In addition to her 77 ‘Jean Plaidy’ novels and five nonfiction titles, she also wrote eight novels under the name ‘Kathleen Kellow’ between 1952 and 1960. Several of these ‘Kathleen Kellow’ novels are in the crime and mystery genre.
Equally well received were the five historical novels she wrote between 1956 and 1961 under the alias ‘Ellalice Tate’ (adapted from her mother’s maiden name, Alice Tate), most notably “Defenders of the Faith” and “The Scarlet Cloak”. Both these books, along with two by ‘Kathleen Kellow’ (“Lilith” and “It Began in Vauxhall Gardens”), were reissued in the late 1960s under the better-known ‘Jean Plaidy’ pseudonym.
Despite the great success of her ‘Jean Plaidy’ books, she continued to write light romantic novels under the name ‘Eleanor Burford’ until the early sixties. Miss Burford was finally laid to rest, however, when a brand new name burst on the scene: that of ‘Victoria Holt’ (taken from that of her bank) with the intention of reviving the once-popular genre of gothic romance. Having made a close study of the fiction market, she had shrewdly decided that there was a huge potential readership for romantic suspense stories set in gloomy, old manor houses, a type of fiction which had fallen into neglect since its heyday in the mid-nineteenth century. Holt’s first novel, ‘Mistress of Mellyn’, was published by Collins in 1961, with the author’s identity deliberately kept secret as a publicity gimmick. Many readers were convinced that ‘Victoria Holt’ must be a pseudonym of Daphne Du Maurier, as the atmosphere of the book was very similar to that of “Rebecca”, and Du Maurier was known to intensely dislike the label of ‘romantic novelist’. However, it was eventually revealed that ‘Victoria Holt’ and ‘Jean Plaidy’ were one and the same person. ‘Victoria Holt’ has proved to be Eleanor Hibbert’s biggest money-spinner. The works she has written under that name have been translated into 20 languages and achieved worldwide sales of over 75 million books – surpassing those of her ‘Jean Plaidy’ titles.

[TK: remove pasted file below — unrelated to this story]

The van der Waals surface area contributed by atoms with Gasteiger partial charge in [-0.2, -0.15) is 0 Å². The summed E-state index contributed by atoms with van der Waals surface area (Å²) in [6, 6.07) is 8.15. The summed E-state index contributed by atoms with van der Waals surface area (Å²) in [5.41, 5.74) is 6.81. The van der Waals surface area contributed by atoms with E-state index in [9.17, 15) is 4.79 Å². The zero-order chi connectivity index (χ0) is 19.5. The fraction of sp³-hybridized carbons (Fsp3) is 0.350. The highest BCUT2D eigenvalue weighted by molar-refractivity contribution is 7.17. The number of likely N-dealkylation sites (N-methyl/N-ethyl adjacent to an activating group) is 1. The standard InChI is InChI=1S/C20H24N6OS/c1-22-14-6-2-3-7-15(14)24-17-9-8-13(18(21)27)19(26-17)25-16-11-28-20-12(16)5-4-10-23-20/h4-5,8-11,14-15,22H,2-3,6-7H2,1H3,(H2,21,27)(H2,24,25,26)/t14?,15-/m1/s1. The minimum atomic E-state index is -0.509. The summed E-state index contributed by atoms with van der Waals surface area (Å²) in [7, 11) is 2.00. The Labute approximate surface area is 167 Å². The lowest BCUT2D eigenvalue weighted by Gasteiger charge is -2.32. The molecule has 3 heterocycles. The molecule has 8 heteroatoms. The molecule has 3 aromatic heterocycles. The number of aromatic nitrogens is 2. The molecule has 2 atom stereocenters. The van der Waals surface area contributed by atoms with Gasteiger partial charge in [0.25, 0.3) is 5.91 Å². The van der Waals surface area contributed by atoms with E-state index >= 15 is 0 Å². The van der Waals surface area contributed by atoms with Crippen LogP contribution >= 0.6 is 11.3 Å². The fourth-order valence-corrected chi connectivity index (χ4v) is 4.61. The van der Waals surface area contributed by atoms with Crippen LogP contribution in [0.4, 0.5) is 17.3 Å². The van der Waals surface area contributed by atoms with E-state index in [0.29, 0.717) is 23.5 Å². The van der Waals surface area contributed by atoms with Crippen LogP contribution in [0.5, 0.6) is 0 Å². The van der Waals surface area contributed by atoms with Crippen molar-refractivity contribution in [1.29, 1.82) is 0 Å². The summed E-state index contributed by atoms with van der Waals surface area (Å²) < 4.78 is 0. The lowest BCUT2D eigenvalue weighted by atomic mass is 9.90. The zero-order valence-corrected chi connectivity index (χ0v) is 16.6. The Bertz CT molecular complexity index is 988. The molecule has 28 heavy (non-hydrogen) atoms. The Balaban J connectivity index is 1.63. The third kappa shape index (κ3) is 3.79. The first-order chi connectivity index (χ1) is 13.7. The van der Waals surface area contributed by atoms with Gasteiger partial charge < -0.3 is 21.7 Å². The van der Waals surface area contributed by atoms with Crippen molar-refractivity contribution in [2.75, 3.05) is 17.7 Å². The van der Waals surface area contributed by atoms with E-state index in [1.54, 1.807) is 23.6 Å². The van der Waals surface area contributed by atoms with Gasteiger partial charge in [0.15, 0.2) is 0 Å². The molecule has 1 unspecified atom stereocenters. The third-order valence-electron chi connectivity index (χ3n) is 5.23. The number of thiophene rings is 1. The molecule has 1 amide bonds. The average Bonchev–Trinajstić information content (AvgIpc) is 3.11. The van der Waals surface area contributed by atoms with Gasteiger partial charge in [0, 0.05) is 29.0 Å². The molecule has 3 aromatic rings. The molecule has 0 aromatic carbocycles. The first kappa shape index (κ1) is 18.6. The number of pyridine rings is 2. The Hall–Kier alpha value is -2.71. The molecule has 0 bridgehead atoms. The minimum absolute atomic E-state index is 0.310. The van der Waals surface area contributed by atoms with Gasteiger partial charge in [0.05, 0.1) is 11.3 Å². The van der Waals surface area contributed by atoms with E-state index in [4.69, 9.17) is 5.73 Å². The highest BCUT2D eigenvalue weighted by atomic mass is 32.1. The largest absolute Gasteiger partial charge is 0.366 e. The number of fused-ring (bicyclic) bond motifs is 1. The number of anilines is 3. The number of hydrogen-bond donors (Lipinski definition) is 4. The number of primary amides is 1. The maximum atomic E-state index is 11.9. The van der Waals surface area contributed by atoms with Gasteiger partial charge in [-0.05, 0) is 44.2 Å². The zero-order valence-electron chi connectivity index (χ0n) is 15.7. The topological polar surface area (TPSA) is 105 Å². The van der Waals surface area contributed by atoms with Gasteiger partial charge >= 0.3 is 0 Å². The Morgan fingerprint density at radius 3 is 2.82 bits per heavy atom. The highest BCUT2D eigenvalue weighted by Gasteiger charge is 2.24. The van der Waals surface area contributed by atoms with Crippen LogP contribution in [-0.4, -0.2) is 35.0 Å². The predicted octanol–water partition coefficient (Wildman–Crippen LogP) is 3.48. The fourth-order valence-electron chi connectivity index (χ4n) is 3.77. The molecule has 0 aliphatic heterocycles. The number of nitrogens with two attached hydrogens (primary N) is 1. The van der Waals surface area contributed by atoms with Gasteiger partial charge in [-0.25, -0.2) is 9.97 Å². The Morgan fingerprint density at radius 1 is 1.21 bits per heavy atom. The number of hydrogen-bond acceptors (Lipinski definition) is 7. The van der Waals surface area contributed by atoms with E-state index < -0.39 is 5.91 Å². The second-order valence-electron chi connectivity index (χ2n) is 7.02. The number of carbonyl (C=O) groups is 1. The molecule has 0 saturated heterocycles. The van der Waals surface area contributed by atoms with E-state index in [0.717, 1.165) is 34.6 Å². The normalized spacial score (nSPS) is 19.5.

Eleanor Burford’s last pseudonym was ‘Philippa Carr’, adopted in 1972 for a new sequence of novels covering the years between the Reformation and the end of the Second World War. These books formed what came to be known as the ‘Daughters of England’ series. Each one is narrated by a woman of the time, and centres around authentic historical episodes. Although not quite as popular as the ‘Victoria Holt’ and ‘Jean Plaidy’ books, each one is borrowed from British libraries at least 300,000 times a year, putting ‘Philippa Carr’ amongst the 100 most requested authors.
The least well-known of Eleanor Burford’s many pseudonyms is, without any doubt, ‘Anna Percival’, which she used for just a single novel: “The Brides of Lanlory” in 1960, It’s not clear why she abandoned this name so quickly but, if nothing else, it offers a rare challenge to the collector!
After the death of her husband in the 1960s, Eleanor Hibbert continued to lead a simple life, despite her vast wealth. Her writing left her with no time for hobbies, although she went on a two or three month cruise every winter (the places she visited often crop up in her ‘Victoria Holt’ novels). She even took her typewriter with her on her cruises, working each morning in her cabin just as she did at home. ‘I love my work so much that nothing would stop me writing,’ she once said. ‘If I take even a week’s break, I just feel miserable. It’s like a drug.’ She was at her typewriter when she died suddenly on January 18th 1993, on a cruise ship sailing from Athens to Port Said.

Ronny De Schepper